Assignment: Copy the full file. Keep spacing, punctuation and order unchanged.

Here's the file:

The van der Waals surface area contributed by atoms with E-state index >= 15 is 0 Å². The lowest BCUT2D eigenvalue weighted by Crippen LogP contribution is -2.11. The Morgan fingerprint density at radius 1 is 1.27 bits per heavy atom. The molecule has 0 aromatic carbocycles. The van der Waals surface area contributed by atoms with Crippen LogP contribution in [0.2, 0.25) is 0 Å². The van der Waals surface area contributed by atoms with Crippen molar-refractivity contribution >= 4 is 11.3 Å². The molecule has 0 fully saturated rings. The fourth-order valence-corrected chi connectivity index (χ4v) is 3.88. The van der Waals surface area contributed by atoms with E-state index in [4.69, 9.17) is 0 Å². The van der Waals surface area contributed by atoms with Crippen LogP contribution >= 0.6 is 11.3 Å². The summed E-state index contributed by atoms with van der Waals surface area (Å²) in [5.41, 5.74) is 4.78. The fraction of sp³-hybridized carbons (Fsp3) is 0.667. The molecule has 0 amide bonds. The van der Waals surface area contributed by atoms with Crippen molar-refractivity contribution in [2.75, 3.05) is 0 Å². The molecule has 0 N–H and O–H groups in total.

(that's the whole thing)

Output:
The van der Waals surface area contributed by atoms with E-state index >= 15 is 0 Å². The lowest BCUT2D eigenvalue weighted by Crippen LogP contribution is -2.11. The Morgan fingerprint density at radius 1 is 1.27 bits per heavy atom. The molecule has 0 aromatic carbocycles. The van der Waals surface area contributed by atoms with Crippen LogP contribution in [0.2, 0.25) is 0 Å². The van der Waals surface area contributed by atoms with Crippen molar-refractivity contribution >= 4 is 11.3 Å². The molecule has 0 fully saturated rings. The fourth-order valence-corrected chi connectivity index (χ4v) is 3.88. The van der Waals surface area contributed by atoms with E-state index in [4.69, 9.17) is 0 Å². The van der Waals surface area contributed by atoms with Crippen LogP contribution >= 0.6 is 11.3 Å². The summed E-state index contributed by atoms with van der Waals surface area (Å²) in [5.41, 5.74) is 4.78. The fraction of sp³-hybridized carbons (Fsp3) is 0.667. The molecule has 0 amide bonds. The van der Waals surface area contributed by atoms with Crippen molar-refractivity contribution in [2.75, 3.05) is 0 Å². The molecule has 0 N–H and O–H groups in total.